I am sitting here thinking about what and how I am going to teach in Programming I today. We are on the third day of Visual Basic. So far everything has been show and tell on the projector. I hate show and tell on the projector for several reasons:
- Show and tell is as interesting as watching paint dry.
- Everything on the screen is slightly out of focus no matter what I do.
- The font is very small and my eyes ain’t what they used to be.
- I sit in a chair and talk, they sit in a chair and listen and everybody is bored.
- I can see the kids twitching to go sit in front of a computer and start hacking something in and I can identify. I like to hack code in to see what happens and it beats the heck out of sitting and listening.
Yes, 2, 3 and to some extent 4 are technical issues that could be solved with better equipment and some software. I do not have better equipment or software so they are issues to deal with. I wish I had the “perfect” programming lab with a high resolution projector, an interactive board so I could be on my feet moving around, a wireless keyboard and mouse, Classroom Management Software and a nifty laser pointer to play with. I do not and I doubt many programming teachers do. (Sometimes I have computer lab dreams where I do not have 3 different brands of computers, where I have lots of RAM, screens larger than an iPad or (Oh fantasy) dual monitors, and the kids can access the C drive.) The problem, and I guess it really is not a problem, is that I just do not see a better way of doing the initial start to the section other than show and tell on the projector. Show and tell may be the best way to get information to a group but the audience focus and retention absolutely sucks.
Everything I know about teaching programming I have learned by the seat of my pants. All the programming I know I have learned on my own through the internet and a few books. (OK, I had a FORTRAN course in 1971 with punch cards, and a Java course in 1980 by a guy that could not teach a duck to float so I do not count those.) I have never read (not from lack of trying) an article or seen a presentation on programming/CS teaching pedagogy. I did find an article on pedagogy for CS that might be an interesting read, too bad it cost $99 to read.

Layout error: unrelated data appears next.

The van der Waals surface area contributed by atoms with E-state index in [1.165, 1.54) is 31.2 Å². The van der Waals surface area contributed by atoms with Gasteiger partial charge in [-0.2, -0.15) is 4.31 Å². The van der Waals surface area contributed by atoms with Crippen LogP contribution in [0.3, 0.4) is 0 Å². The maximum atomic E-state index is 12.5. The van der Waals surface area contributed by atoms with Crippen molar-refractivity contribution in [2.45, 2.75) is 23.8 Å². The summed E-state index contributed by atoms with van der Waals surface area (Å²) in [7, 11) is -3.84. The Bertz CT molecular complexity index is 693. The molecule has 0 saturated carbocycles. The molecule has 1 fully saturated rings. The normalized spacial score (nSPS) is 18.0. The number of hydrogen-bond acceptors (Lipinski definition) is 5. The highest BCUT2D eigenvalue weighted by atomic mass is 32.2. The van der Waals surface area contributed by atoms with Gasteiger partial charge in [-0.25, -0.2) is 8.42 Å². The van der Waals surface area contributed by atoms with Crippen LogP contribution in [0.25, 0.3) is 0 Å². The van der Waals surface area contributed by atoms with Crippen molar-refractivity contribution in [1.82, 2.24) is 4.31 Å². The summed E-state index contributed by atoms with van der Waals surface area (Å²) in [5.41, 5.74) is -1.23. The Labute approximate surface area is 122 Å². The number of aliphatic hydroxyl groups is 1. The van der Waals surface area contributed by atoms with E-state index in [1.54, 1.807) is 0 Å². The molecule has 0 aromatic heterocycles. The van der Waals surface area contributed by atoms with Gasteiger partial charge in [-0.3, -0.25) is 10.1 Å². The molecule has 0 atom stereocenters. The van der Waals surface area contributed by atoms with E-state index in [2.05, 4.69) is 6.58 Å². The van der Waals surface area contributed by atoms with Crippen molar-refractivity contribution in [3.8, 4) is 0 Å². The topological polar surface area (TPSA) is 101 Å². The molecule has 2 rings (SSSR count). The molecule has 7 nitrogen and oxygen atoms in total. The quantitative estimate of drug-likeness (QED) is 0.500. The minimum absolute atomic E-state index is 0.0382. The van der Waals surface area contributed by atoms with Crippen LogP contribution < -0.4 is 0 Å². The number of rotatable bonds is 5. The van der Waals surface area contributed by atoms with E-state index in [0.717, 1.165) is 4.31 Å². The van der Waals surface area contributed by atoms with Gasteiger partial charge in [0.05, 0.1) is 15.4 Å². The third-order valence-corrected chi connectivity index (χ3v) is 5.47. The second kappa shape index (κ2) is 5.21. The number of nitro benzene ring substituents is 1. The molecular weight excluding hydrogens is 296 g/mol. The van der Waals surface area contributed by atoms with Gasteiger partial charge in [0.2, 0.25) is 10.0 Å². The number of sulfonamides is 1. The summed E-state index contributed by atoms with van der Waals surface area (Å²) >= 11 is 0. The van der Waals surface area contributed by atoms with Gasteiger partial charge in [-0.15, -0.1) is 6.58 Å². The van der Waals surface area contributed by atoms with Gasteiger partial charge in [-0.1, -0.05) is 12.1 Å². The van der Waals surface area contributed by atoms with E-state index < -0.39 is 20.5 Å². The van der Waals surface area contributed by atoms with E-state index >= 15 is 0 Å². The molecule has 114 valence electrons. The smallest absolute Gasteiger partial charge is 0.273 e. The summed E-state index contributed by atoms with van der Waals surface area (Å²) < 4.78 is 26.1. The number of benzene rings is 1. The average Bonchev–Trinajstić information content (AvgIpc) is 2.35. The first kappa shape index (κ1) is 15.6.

I have watched one other high school programming teacher teach. (The next nearest one I know of is 200 miles away.) He was a decent programmer I think (he actually has a degree in CS) but his approach was to give them a book and the internet and let them puzzle it out. He also had a very select group of students. I go out of my way to attract mainstream students so although they are good kids, they do not live and breathe computers and would have a tendency to wander and lose focus with this approach. I have had kids where this was a very good approach, but they were computer geeks and were smarter than I.
Every year I look through the local University’s catalog searching for something that might improve my ability to actually teach programming. Nada.
I need to get back to thinking about what I am going to do next period with my Programming I kids that will be brilliant, entertaining, comprehensive, conclusive, captivating, fun and teach a little programming on the way. No problem. I hope the projector works.